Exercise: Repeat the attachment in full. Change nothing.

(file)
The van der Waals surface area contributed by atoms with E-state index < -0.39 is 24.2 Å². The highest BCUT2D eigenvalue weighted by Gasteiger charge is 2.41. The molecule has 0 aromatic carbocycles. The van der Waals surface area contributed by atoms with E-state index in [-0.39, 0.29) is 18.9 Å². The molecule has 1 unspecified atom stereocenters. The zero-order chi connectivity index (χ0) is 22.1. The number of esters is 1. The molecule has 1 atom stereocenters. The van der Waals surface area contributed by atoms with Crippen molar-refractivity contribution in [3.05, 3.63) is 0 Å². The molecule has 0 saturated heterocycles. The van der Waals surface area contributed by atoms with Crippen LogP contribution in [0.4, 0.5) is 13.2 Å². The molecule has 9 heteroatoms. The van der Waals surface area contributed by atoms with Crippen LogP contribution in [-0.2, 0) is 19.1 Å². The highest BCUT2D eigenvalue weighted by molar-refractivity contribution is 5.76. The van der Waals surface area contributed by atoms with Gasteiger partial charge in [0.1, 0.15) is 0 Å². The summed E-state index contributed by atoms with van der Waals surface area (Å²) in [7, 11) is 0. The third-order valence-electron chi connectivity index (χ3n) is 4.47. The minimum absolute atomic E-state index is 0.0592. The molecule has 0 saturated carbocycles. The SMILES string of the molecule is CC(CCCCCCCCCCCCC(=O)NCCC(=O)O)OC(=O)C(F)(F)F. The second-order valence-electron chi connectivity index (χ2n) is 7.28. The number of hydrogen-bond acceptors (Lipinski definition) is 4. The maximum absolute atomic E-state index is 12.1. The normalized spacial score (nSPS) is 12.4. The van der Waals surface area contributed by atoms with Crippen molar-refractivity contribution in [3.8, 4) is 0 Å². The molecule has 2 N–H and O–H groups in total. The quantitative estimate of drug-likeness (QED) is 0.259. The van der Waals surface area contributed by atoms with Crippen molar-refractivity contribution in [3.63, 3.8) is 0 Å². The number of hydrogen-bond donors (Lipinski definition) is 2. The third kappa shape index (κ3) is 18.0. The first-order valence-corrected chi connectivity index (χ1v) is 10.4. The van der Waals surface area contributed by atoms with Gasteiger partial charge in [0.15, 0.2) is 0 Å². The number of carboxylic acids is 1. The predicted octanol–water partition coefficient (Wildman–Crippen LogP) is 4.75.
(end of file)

The van der Waals surface area contributed by atoms with E-state index < -0.39 is 24.2 Å². The highest BCUT2D eigenvalue weighted by Gasteiger charge is 2.41. The molecule has 0 aromatic carbocycles. The van der Waals surface area contributed by atoms with E-state index in [-0.39, 0.29) is 18.9 Å². The molecule has 1 unspecified atom stereocenters. The zero-order chi connectivity index (χ0) is 22.1. The number of esters is 1. The molecule has 1 atom stereocenters. The van der Waals surface area contributed by atoms with Crippen molar-refractivity contribution in [3.05, 3.63) is 0 Å². The molecule has 0 saturated heterocycles. The van der Waals surface area contributed by atoms with Crippen LogP contribution in [0.4, 0.5) is 13.2 Å². The molecule has 9 heteroatoms. The van der Waals surface area contributed by atoms with Crippen LogP contribution in [-0.2, 0) is 19.1 Å². The highest BCUT2D eigenvalue weighted by molar-refractivity contribution is 5.76. The van der Waals surface area contributed by atoms with Gasteiger partial charge in [0.1, 0.15) is 0 Å². The summed E-state index contributed by atoms with van der Waals surface area (Å²) in [7, 11) is 0. The third-order valence-electron chi connectivity index (χ3n) is 4.47. The minimum absolute atomic E-state index is 0.0592. The molecule has 0 saturated carbocycles. The SMILES string of the molecule is CC(CCCCCCCCCCCCC(=O)NCCC(=O)O)OC(=O)C(F)(F)F. The second-order valence-electron chi connectivity index (χ2n) is 7.28. The number of hydrogen-bond acceptors (Lipinski definition) is 4. The maximum absolute atomic E-state index is 12.1. The normalized spacial score (nSPS) is 12.4. The van der Waals surface area contributed by atoms with Crippen molar-refractivity contribution in [3.8, 4) is 0 Å². The molecule has 2 N–H and O–H groups in total. The quantitative estimate of drug-likeness (QED) is 0.259. The van der Waals surface area contributed by atoms with Crippen molar-refractivity contribution in [3.63, 3.8) is 0 Å². The number of hydrogen-bond donors (Lipinski definition) is 2. The third kappa shape index (κ3) is 18.0. The first-order valence-corrected chi connectivity index (χ1v) is 10.4. The van der Waals surface area contributed by atoms with Gasteiger partial charge in [0.15, 0.2) is 0 Å². The number of carboxylic acids is 1. The predicted octanol–water partition coefficient (Wildman–Crippen LogP) is 4.75.